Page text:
Polls closed across Hungary on Sunday for a general election that is expected to return Prime Minister Viktor Orban and his party to power for another term.
Orban is wary of the European Union and has transformed Fidesz from a liberal party formed in the 1980s to a right-wing populist outfit, which has campaigned this election on an anti-immigration platform.
Orban is already Hungary’s longest-serving leader since the fall of communism in 1989. Fidesz, in a coalition with the much smaller Christian Democratic People’s Party, has held a two-thirds supermajority in parliament for the past eight years, allowing it to change the constitution without a referendum.
The coalition has passed a rash of laws that European Union leaders have warned will undermine the country’s democracy. Those laws tighten regulations on the media, central bank, constitutional court and nongovernmental organizations.
Migration a hot-button issue
Orban has accused the EU of overreach in his country’s affairs, particularly in its attempt to impose a quota system that would have obliged Hungary to settle refugees.
Despite having the third-lowest level of immigration of the EU’s 28 countries, Hungary has planted anti-immigration billboards across the country.
Polls showed Fidesz far ahead of the main opposition far-right party Jobbik, which has in recent years sought to moderate its policies and image to differentiate itself from Fidesz as it moved to the right.
One of Jobbik’s leaders, Marton Gyongyosi, told CNN that while Hungary must work with the EU to solve the migrant crisis, his party was still against migration and preferred to focus on policies to keep would-be migrants in their home countries.
Gyongyosi infamously called for the government to keep lists of the Jewish Hungarians considered a security risk, as anti-Semitism in the country appears to be on the rise. He later apologized for the comments.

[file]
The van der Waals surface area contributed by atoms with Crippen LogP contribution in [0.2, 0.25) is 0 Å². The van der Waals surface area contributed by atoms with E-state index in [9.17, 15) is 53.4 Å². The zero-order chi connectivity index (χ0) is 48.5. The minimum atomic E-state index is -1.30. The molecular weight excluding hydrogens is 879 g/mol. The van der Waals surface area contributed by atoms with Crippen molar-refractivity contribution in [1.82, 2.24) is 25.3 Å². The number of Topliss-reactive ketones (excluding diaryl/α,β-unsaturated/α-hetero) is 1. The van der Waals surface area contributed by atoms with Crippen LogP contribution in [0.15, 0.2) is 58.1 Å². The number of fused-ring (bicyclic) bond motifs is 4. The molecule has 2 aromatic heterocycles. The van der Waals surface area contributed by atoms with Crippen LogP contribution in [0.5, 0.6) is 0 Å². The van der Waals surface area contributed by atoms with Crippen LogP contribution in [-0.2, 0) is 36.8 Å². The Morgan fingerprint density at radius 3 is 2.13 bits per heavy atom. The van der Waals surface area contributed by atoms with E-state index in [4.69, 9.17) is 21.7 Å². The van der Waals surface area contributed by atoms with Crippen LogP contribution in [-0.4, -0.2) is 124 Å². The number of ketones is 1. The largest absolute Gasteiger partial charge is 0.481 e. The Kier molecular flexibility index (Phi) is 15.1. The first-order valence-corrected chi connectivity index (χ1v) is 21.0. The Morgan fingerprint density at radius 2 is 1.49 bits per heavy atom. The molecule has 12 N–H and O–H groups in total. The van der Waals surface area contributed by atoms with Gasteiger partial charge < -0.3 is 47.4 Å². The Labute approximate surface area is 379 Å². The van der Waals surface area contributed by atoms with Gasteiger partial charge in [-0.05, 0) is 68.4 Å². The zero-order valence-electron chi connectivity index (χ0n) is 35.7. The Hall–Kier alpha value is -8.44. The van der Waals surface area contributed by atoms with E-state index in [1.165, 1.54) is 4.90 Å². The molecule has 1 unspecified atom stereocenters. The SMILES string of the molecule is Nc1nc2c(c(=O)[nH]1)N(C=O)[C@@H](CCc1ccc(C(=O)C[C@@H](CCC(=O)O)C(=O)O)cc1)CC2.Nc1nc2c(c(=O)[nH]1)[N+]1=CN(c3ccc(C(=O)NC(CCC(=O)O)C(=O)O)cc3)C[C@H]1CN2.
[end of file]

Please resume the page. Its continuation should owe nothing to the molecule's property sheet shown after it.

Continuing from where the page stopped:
Orban’s spokesman, Zoltan Kovacs, also told CNN that besides migration of other EU citizens – which Hungary is obliged to accommodate – Fidesz was opposed to other migrants, including refugees. He singled out Muslim migrants as problematic.
“We have been living next to Islam for hundreds of years, since the Middle Ages until the 19th century, and we’ve learned a lesson from that,” he said.
“The lesson is, it’s impossible to integrate a different culture, not because it’s inferior or superior, but simply because the rules are different.”
With little chance of defeating Fidesz, some opposition parties have united to improve their chances of ousting the ruling party from certain seats.
Leader of the fringe party Momentum, Andras Fekete-Gyor, said he had pulled out of the race in his central Budapest constituency to give another candidate a better chance of winning, in what he said was heavily gerrymandered city.
“There is a suffocating atmosphere in Hungary. The media is state controlled and reports propaganda – it’s functioning like in communist times. The government is using fear, fear of migrants for example, to get votes,” Fekete-Gyor said.